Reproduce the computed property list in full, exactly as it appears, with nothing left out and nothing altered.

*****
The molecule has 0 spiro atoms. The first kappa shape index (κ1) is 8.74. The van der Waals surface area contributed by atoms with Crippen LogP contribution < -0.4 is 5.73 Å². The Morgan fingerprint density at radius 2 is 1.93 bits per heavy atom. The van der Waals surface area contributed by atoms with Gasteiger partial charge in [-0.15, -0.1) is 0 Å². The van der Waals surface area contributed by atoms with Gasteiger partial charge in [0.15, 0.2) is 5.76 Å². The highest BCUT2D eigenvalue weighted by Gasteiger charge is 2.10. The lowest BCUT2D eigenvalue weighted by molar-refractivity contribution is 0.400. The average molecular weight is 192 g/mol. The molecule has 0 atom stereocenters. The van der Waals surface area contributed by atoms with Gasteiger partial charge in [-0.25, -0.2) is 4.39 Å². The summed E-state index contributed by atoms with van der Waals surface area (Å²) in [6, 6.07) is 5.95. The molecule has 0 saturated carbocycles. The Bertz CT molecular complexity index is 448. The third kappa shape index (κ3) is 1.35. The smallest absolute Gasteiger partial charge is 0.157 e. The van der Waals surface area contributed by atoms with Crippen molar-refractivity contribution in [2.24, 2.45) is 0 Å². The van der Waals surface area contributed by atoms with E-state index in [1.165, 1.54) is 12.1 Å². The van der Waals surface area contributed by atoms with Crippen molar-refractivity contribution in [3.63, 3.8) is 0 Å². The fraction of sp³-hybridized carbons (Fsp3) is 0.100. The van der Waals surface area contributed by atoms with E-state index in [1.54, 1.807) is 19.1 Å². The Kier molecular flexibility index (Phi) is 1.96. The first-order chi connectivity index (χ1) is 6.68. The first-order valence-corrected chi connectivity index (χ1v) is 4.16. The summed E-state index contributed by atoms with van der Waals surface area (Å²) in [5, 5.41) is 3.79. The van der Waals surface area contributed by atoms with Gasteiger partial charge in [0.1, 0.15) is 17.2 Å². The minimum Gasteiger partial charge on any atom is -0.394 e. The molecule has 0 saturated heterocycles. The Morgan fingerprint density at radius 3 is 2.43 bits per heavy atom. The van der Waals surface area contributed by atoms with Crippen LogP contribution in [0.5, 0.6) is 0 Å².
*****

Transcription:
The molecule has 0 spiro atoms. The first kappa shape index (κ1) is 8.74. The van der Waals surface area contributed by atoms with Crippen LogP contribution < -0.4 is 5.73 Å². The Morgan fingerprint density at radius 2 is 1.93 bits per heavy atom. The van der Waals surface area contributed by atoms with Gasteiger partial charge in [-0.15, -0.1) is 0 Å². The van der Waals surface area contributed by atoms with Gasteiger partial charge in [0.15, 0.2) is 5.76 Å². The highest BCUT2D eigenvalue weighted by Gasteiger charge is 2.10. The lowest BCUT2D eigenvalue weighted by molar-refractivity contribution is 0.400. The average molecular weight is 192 g/mol. The molecule has 0 atom stereocenters. The van der Waals surface area contributed by atoms with Gasteiger partial charge in [-0.25, -0.2) is 4.39 Å². The summed E-state index contributed by atoms with van der Waals surface area (Å²) in [6, 6.07) is 5.95. The molecule has 0 saturated carbocycles. The Bertz CT molecular complexity index is 448. The third kappa shape index (κ3) is 1.35. The smallest absolute Gasteiger partial charge is 0.157 e. The van der Waals surface area contributed by atoms with Crippen molar-refractivity contribution in [2.24, 2.45) is 0 Å². The van der Waals surface area contributed by atoms with E-state index in [1.165, 1.54) is 12.1 Å². The van der Waals surface area contributed by atoms with Crippen molar-refractivity contribution in [3.63, 3.8) is 0 Å². The fraction of sp³-hybridized carbons (Fsp3) is 0.100. The van der Waals surface area contributed by atoms with E-state index in [1.54, 1.807) is 19.1 Å². The Kier molecular flexibility index (Phi) is 1.96. The first-order chi connectivity index (χ1) is 6.68. The first-order valence-corrected chi connectivity index (χ1v) is 4.16. The summed E-state index contributed by atoms with van der Waals surface area (Å²) in [5, 5.41) is 3.79. The van der Waals surface area contributed by atoms with Gasteiger partial charge in [0.1, 0.15) is 17.2 Å². The minimum Gasteiger partial charge on any atom is -0.394 e. The molecule has 0 saturated heterocycles. The Morgan fingerprint density at radius 3 is 2.43 bits per heavy atom. The van der Waals surface area contributed by atoms with Crippen LogP contribution in [0.5, 0.6) is 0 Å².